SCC of the GIT has a very poor prognosis with a high metastatic potential. The literature reports that the median survival ranges from 6 to 12 months, and the 1-year survival rate varies from 30% to 50% for all stages of SCC of the GIT.2,6 Not surprisingly, patients with limited stage have a more favorable outcome than those with extensive stage SCC of the GIT. Brenner et al. found that the patients of limited stage had a better survival, with a median survival of 21.9 months and a 1-year survival rate of 72% as compared with those with extensive stage, who had a median survival of 5.8 months and a 1-year survival rate of 29% .2 Lv et al. reported a median survival of 14.0 months and a 1-year survival rate of 62.1% for limited stage in a series of esophageal SCC.10 In our study, the overall median survival and 1-year survival rate were 10 months and 37.0%, respectively. Compared with previous results, the patients in our series had a poorer prognosis due to the small sample size, a higher regional lymph node metastasis (40.7%), and lymphatic invasion (63.0%). In addition, Brenner et al. demonstrated that performance status, weight loss and the extent of disease were independent prognostic factors for all stages of SCC of the GIT.2 Casas et al. considered tumor size and additional chemotherapy as independent prognostic factors in esophageal SCC with limited stage.31 Chen et al. suggested that both surgery and chemotherapy strongly correlated with survival in esophageal SCC with limited stage.12 Our multivariate analysis found that postoperative chemotherapy significantly improved the outcome of patients with limited stage SCC of the GIT. Unfortunately, similar to other data,2,10,29 all patients in our group had disease progression or recurrence despite multimodal therapy. Consequently, it is of the utmost importance to perform a study of appropriate regimens for SCC of the GIT with limited stage.
Chemotherapy is now recognized as the cornerstone of treatment for SCC of the GIT because micrometastases are frequently present and the rate of recurrence is high,10,12,32 even in the setting of limited disease. In our series, postoperative chemotherapy significantly improved survival in patients with limited stage. However, current chemotherapeutic agents for SCC fail to eliminate tumor cells of adeno or squamous phenotype completely.2,33 Surgery therefore has a potential role in limited stage, given the high prevalence of mixed tumor histology. Yet, the exact role of surgical treatment remains controversial in limited stage. The most important explanation for this controversy is that the survival superiority found for different treatments may reflect a selection bias of more aggressive therapies for more suitable patients who are in better conditions before treatment. Our study could not respond to the question about the role of the surgery in limited stage, although surgical resection was frequently the first choice in our series. Therefore, without randomized controlled trials of treatment, it will remain difficult to draw conclusions about the most effective treatment. In practice, limited stage SCC of the GIT should be regarded as a systemic disease and treated by multimodal approaches.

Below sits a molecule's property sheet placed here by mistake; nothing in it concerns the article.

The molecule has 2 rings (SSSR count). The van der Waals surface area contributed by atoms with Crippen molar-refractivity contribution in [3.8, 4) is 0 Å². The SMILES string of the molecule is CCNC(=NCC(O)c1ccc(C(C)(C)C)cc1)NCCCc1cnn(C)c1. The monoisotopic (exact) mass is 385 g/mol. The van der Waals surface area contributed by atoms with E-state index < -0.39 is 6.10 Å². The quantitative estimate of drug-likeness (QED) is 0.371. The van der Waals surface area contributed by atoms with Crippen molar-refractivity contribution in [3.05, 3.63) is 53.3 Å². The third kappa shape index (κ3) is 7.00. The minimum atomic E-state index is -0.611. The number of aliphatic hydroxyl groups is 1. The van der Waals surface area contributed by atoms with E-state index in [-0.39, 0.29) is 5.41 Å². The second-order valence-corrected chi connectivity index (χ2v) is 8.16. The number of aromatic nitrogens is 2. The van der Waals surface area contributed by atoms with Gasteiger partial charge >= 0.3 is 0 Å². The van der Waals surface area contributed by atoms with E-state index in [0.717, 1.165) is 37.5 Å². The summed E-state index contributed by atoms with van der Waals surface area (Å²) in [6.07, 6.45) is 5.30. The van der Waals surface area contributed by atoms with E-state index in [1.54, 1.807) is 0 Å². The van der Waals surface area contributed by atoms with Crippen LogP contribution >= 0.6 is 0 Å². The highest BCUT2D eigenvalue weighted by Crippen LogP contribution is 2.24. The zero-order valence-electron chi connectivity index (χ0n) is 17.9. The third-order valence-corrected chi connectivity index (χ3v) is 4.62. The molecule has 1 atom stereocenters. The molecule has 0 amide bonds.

In conclusion, SCC of the GIT is a relatively rare and aggressive tumor with a dismal prognosis. Our retrospective study shows a survival advantage favoring postoperative chemotherapy for limited stage SCC of the GIT. More prospective studies on a larger scale should be conducted to further illuminate the pathogenesis of limited stage SCC of the GIT and define the optimal therapeutic regimen.
we would like to thank Dr. Jun Chen (Department of Pathology, the Affiliated Drum Tower Hospital of Nanjing University Medical School, China) for good advice on pathology of small cell carcinoma.